Secretary. Adapted from a (much better) story by Mary Gaitskill. Excellent acting, but the power of the story does not translate particularly well to the screen.

Seven Grand Masters. (Jack Long, Lee Yi-Min.) Classic kung fu story about master who takes on other masters in series before retiring. Along the way, a novice fighter wants to apprentice himself to the master, and finally is accepted. He then learns that the master killed his father (incorrectly) and they both take on the true killer in the final showdown. Crappy sound and film techniques, but solid story and lots of fighting make this at least enjoyable.

Shadow Magic. (Jared Harris, Xia Yu.) British photographer brings motions pictures to China in 1902. He meets with resistance until he's aided by a forward-thinking Chinese man, who breaks from tradition, leaves his still photography job, and abandons his impending marriage to a older widow. Simple, sweet, perhaps a bit too melodramatic, but overall a nice piece of work.

Shadow Of A Doubt. Hitchcock. Man on the run shows up at his sister's family's house in Santa Rosa. His niece figures out who he is (a murderer of rich widowers), and he tries to kill her. Classic Hitchcock: evil invades the sleepy normal life, the husband and his friend imagine themselves to be students of crime and yet have nothing to do with solving this crime, the brainy kids.

Shall We Dance. An extremely pleasant (and accessible) Japanese film about an uptight businessman who takes dance lessons because of the beautiful teacher he spies in the studio window from his train.

Shanghai Noon. Standard Jackie Chan fare with a good comedic performance from Owen Wilson. JC has to travel to Nevada to return the kidnapped princess, Lucy Liu.

Shanghai Triad. (Gong Li.) Fourteen year old kid comes to Shanghai to work as servant for the mistress of a gang leader (GL, who is smoking hot). Told from his perspective (although he rarely reacts to what he sees), it shows the death of his uncle, the manipulations of the mistress, and the doings of the evil gang leader. Great acting, photography, and story. Slow moving, but worth it.

Shaolin Soccer. (Stephen Chow, Zhao Wei). Very over-the-top kung fu soccer film that combines creative use of martial arts and CG with sappy and overused theme about team of losers struggling against the odds to beat evil team. Several laugh out loud scenes. A bit long.

Shaolin: Wheel of Life. Filmed live in front of an audience, this stage play shows off the amazing physical skills of the monks (two finger handstand), but, it's unfortunately tedious and boring.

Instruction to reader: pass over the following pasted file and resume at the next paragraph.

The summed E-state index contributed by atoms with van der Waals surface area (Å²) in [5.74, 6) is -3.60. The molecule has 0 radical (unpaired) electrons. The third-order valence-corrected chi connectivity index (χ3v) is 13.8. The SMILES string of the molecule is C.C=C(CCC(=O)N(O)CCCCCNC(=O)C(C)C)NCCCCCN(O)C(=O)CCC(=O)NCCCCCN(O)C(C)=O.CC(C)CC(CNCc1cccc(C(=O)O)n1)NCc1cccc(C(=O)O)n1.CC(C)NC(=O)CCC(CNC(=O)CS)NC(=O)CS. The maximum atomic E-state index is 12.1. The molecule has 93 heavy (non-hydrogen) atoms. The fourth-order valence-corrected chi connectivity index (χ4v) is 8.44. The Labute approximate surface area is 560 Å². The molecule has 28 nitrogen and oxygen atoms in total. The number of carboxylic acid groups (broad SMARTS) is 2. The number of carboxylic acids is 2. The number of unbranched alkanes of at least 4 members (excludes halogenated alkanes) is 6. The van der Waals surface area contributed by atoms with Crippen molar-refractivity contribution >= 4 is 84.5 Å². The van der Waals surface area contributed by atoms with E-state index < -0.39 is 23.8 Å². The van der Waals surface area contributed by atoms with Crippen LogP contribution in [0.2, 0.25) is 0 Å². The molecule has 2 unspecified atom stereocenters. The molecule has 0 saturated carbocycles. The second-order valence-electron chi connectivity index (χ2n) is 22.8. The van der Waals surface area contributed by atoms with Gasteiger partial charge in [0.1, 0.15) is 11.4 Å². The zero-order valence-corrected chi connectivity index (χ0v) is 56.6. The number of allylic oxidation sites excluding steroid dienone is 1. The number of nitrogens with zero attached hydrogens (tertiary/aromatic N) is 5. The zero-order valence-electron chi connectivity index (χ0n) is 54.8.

Shape Of The Moon. Documentary about an Indonesian family, with tedious handheld camerawork, and no discernable plot. I give it over an hour. There was some interesting slice-of-life sections, but generally just dull.

Shaun Of The Dead. A deadpan zombie comedy about two British low-lifes who are slow to catch on that their country has been invaded by zombies. Clever in parts, but relatively few laughs.

She Shoots Straights. (Joyce Godenzi.) She's the wife of an HK cop killed by vicious Vietnamese thugs. She and her sisters (all cops) seek revenge. Straightforward action/melodrama. JG does some very good stunt work, but this is otherwise very ordinary.

Sherman's March. (Ross McElwee.) A documentary filmmaker sets out to make a film about Sherman's march through the South, but spends 98% of the film tracking down old girlfriends in search of love (or at least an understanding of love). It's a long winded, self-obsessed, neurotic mess. Parts of fascinating, and parts very funny in a deadpan way, but it's in terrible need of a real editor. Jim recommended it because of a section where RM's old teacher gives him dating advice, essentially, to tell the woman (or maybe any woman) that she's the only reason to live, and the perfect love – even though he barely knows her: (what he should be telling a woman.)

“The only thing that matters to me is seeing you and being with you – (to Ross) you're not as interesting because you're so self-effacing and polite. Now, it's alright to have lovely manners. You must have them. Deedee wants you to have them. I want you to have them. But I'm also telling you that that doesn't mean that you can't be passionate. Passion is the only thing, the important thing. You must say: you're the only woman I've ever seen. I would die for you. I live for you. I breathe for you. Please, for God's sake, take your vacation and be with me because this is the most important thing in my life. Now, you've got to learn to talk like that. You've got to learn to feel like that.”